It was thick August, the Parkers took to the sea, Rosetta was limp with fever and you took your time with our costumes, Mr. Parker’s hunting jacket, his spatterdashes hiding your bare shins. For me a lady’s shawl, left by some guest the winter past, too thick for the season but I won’t touch Mrs. Parker’s things, not for anything. A pair of gloves from the Irish girls, who give you anything you ask. The gloves to hide my bulging knuckles, hands no lady would ever have.

You sifted flour into your palm and with a feather from my duster brushed my face. Hold still,you said, your voice sterner than I’d heard you but I couldn’t help laughing, you looked so studied, your head tilted, a tip of tongue pulling back your lower lip, looking hard at my chin, my cheekbones, my point of pride, my thin lady nose.

I felt unseen, as when we’re at a window, when you’re looking at the river and seeing the sea.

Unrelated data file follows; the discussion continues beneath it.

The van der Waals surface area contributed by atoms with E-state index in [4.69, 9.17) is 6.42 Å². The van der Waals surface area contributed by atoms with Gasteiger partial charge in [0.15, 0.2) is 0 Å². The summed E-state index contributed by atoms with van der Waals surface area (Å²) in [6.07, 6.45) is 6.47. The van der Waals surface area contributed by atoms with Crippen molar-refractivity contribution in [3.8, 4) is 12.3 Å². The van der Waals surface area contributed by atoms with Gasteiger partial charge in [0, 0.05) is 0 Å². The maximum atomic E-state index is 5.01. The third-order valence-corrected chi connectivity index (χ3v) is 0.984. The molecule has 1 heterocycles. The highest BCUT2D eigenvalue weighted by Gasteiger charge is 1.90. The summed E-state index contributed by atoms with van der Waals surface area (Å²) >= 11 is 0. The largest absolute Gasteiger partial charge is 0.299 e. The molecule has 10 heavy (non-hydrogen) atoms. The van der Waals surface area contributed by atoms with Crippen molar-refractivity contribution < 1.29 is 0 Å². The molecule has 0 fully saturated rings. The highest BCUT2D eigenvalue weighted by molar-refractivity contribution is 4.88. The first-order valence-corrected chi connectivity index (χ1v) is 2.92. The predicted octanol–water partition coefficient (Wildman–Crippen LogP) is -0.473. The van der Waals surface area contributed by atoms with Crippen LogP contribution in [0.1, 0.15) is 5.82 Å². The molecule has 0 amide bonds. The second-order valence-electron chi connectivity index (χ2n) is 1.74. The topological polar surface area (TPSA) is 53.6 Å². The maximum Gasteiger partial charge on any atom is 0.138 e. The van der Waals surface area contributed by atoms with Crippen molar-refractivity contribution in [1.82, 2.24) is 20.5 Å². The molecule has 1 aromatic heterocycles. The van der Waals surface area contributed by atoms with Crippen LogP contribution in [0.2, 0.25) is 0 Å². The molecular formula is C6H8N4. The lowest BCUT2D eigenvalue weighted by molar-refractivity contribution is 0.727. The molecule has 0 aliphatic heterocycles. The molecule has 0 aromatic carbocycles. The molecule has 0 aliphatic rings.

You plucked a black berry from the boughs Rosetta keeps in a vase and crushed it, your fingertip bright with its blood. Like this, you said, kissing the air. It’s poison, I said, Rosetta says! Your finger shushed me, brushed my lips. Just don’t lick, you said. There. A lady. All day my lips dry as scones.

We walked west to where we wouldn’t be known, you hailed a coach and held my hand and I held my skirt and climbed in, just as I’ve seen them do a thousand times and more. To rattle and bounce aloft in the coach – is this what it feels like at sea? No grip on the ground, I held hard to the bench and tried to like it.